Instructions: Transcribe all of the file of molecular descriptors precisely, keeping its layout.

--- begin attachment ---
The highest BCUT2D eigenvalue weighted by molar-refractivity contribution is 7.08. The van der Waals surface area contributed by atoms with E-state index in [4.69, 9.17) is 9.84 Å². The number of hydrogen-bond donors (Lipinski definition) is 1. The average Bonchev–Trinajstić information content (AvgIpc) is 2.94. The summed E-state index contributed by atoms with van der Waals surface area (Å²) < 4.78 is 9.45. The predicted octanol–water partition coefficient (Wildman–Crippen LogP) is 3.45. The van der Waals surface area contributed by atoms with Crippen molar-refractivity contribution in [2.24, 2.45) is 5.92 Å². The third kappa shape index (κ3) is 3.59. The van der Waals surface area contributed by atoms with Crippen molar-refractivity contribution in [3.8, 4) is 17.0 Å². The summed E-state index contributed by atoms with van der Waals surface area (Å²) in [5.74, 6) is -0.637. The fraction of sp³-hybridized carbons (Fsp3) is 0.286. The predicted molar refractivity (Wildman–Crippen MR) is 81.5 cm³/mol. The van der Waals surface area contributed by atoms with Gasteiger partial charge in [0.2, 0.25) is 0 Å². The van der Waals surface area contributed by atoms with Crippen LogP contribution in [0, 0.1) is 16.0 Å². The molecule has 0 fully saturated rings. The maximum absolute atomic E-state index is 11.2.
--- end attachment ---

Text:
The highest BCUT2D eigenvalue weighted by molar-refractivity contribution is 7.08. The van der Waals surface area contributed by atoms with E-state index in [4.69, 9.17) is 9.84 Å². The number of hydrogen-bond donors (Lipinski definition) is 1. The average Bonchev–Trinajstić information content (AvgIpc) is 2.94. The summed E-state index contributed by atoms with van der Waals surface area (Å²) < 4.78 is 9.45. The predicted octanol–water partition coefficient (Wildman–Crippen LogP) is 3.45. The van der Waals surface area contributed by atoms with Crippen molar-refractivity contribution in [2.24, 2.45) is 5.92 Å². The third kappa shape index (κ3) is 3.59. The van der Waals surface area contributed by atoms with Crippen molar-refractivity contribution in [3.8, 4) is 17.0 Å². The summed E-state index contributed by atoms with van der Waals surface area (Å²) in [5.74, 6) is -0.637. The fraction of sp³-hybridized carbons (Fsp3) is 0.286. The predicted molar refractivity (Wildman–Crippen MR) is 81.5 cm³/mol. The van der Waals surface area contributed by atoms with Gasteiger partial charge in [0.2, 0.25) is 0 Å². The van der Waals surface area contributed by atoms with Crippen LogP contribution in [0, 0.1) is 16.0 Å². The molecule has 0 fully saturated rings. The maximum absolute atomic E-state index is 11.2.